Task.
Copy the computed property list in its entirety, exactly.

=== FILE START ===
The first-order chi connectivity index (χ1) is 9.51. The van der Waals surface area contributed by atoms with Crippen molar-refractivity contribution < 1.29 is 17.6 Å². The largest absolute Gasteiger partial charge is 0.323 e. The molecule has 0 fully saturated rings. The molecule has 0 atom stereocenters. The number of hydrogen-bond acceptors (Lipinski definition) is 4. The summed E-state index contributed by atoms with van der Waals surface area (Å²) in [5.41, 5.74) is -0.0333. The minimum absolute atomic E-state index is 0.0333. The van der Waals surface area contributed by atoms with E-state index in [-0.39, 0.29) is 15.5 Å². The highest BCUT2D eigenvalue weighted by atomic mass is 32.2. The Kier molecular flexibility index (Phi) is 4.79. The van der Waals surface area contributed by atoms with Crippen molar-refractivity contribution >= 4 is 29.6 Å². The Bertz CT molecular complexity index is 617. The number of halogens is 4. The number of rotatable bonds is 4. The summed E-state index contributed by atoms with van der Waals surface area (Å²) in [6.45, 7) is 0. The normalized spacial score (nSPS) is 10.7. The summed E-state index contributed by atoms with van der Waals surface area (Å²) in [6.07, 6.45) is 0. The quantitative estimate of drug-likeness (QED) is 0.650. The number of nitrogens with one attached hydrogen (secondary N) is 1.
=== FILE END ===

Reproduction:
The first-order chi connectivity index (χ1) is 9.51. The van der Waals surface area contributed by atoms with Crippen molar-refractivity contribution < 1.29 is 17.6 Å². The largest absolute Gasteiger partial charge is 0.323 e. The molecule has 0 fully saturated rings. The molecule has 0 atom stereocenters. The number of hydrogen-bond acceptors (Lipinski definition) is 4. The summed E-state index contributed by atoms with van der Waals surface area (Å²) in [5.41, 5.74) is -0.0333. The minimum absolute atomic E-state index is 0.0333. The van der Waals surface area contributed by atoms with E-state index in [-0.39, 0.29) is 15.5 Å². The highest BCUT2D eigenvalue weighted by atomic mass is 32.2. The Kier molecular flexibility index (Phi) is 4.79. The van der Waals surface area contributed by atoms with Crippen molar-refractivity contribution >= 4 is 29.6 Å². The Bertz CT molecular complexity index is 617. The number of halogens is 4. The number of rotatable bonds is 4. The summed E-state index contributed by atoms with van der Waals surface area (Å²) in [6.45, 7) is 0. The normalized spacial score (nSPS) is 10.7. The summed E-state index contributed by atoms with van der Waals surface area (Å²) in [6.07, 6.45) is 0. The quantitative estimate of drug-likeness (QED) is 0.650. The number of nitrogens with one attached hydrogen (secondary N) is 1.